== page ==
Alongside the river: The Glemmtal Cycling Route
  • Outdoors

The Glemmtal Cycleway

Along the River Saalach from Saalbach Hinterglemm to Zell am See

In summer 2020, the last section of the Glemmtal cycleway between Maishofen and Viehhofen was finally completed. You can now cycle from the Talschluss (end of the valley) in Hinterglemm to the Zeller See in a leisurely manner, away from the main road.

As a commuter, I have driven the route between Maishofen and Saalbach well over 5,000 times. Once or twice, and in occasional fits of overflowing motivation, I have also ridden my mountain bike. Even when cyclists still had to ride on the road for a few kilometres, I discovered one or two features during my "bike commute" that I had previously passed thousands of times by car. The first ride along the new, continuous Glemmtal cycleway was a very special experience with even more new impressions.

Closing the gap in summer 2020

The Glemmtal cycleway section between Saalbach and Viehhofen had been ready for quite some time before the last gap between Viehhofen and Maishofen was finally closed in summer 2020. This "good thing" did not take a while for no reason:  In order to allow the Glemmtal cyckeway between Saalbach and Maishofen to run continuously and safely away from the L111 main road, rock material had to be removed and a subway built under the road. The wait was finally worth it because now the bike paradise of Saalbach Hinterglemm can also boast a really cool bike path running parallel to the river.


Along the asphalt or gravel cycleway between Maishofen and Saalbach Hinterglemm, there are several places you can stop and have a rest.  The rush of the River Saalach is always within earshot. You can use the Glemmtal cycleway as a fast connection between Saalbach Hinterglemm and the Tauern cycleway, or enjoy it in a really relaxed and leisurely way with the whole family.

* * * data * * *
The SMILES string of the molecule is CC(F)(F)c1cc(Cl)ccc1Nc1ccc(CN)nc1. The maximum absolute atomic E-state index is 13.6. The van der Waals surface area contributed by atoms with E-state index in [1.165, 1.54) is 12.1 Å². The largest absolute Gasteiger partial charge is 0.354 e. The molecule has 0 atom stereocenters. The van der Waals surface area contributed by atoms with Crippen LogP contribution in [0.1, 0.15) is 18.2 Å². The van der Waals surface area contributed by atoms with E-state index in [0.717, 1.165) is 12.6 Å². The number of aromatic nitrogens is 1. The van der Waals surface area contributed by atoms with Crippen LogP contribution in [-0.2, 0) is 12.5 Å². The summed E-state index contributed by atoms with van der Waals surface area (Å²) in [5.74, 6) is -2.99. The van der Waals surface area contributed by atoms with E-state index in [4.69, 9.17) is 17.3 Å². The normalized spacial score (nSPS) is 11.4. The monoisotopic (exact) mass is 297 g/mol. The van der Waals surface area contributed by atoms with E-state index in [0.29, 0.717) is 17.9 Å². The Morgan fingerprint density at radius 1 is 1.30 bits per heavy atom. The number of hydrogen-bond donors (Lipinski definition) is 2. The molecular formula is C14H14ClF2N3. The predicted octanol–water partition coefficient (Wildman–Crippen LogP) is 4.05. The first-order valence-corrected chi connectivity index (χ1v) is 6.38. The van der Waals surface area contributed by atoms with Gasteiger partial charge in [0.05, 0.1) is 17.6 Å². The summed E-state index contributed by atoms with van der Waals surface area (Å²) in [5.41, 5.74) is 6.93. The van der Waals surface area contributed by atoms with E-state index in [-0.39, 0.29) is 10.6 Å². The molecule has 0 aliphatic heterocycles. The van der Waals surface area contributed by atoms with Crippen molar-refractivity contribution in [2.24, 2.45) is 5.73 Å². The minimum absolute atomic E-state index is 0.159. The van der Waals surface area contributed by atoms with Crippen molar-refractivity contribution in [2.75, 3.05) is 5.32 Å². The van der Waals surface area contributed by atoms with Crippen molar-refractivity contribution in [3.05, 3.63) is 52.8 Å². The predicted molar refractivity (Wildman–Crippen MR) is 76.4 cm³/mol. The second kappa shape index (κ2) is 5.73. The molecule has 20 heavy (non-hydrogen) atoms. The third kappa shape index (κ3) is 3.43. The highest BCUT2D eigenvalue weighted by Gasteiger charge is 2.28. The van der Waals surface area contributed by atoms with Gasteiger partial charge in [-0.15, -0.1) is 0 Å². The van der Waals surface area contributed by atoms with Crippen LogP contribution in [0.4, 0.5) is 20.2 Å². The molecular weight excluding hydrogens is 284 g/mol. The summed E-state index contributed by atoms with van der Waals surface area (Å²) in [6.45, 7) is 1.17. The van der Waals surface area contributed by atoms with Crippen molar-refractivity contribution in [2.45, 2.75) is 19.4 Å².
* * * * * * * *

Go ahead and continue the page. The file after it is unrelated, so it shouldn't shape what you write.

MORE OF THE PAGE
From lake to lake or hopping into the lake?

Saalbach Hinterglemm is connected to the Tauern Cycle Path via the Glemmtal Cycleway. After the idyllic ride along the Saalach to Maishofen, touring bikers, road bikers, gravel bikers and families have opportunities in virtually every direction. A worthwhile destination in any way is Lake Zell, the north shore of which can be reached from Maishofen in a short time along various cycle path routes. The optional circular route around Lake Zell, which is about 12 km long, can be cycled without an ascent but is partly on the road on the eastern shore.


If you want to add a few kilometres, you can, for example, visit the Klammsee in Kaprun and/or the Ritzensee in Saalfelden. Both are lovely places to swim, although the Klammsee is more suited to those who are not sensitive to low temperatures ;). Both lakes can be reached on signposted cycle paths.


Would you like a little bit more?

For road bikers, gravel bikers or ambitious ( E-) mountain bikers, the Steinberg Circuit via Lofer, the Pillersee and Leogang is also an option. However, as the entire tour covers over 120 km, energy reserves should be planned for the return journey to Saalbach Hinterglemm. Remember that the Saalach flows downhill for about 250 metres on its way from Saalbach to Maishofen. Tip for particularly fit mountain bikers and gravel bikers: Before Hochfilzen, turn right via the Eiserne Hand and the Spielberghaus over the mountains back to Saalbach. Road cyclists are advised to take the asphalt route.


A multisport experience on the Glemmtal Cycleway

Between Vorderglemm and Saalbach, at the edge of the cycleway, you will find the 24 stations of the Motor Skills Path, which invite you to get off your bike and enjoy some multisport activities. The Motor Skills Path is a particular highlight not only for children but also for adults. The different stations test the endurance, coordination and skill of both young and older users.


Please note that the Saalach promenade in the local area is also very busy with hikers, walkers and families. Remember to adjust your speed accordingly and to look ahead so that nothing stands in the way of the peaceful coexistence of "two-wheelers" and "two-legged".



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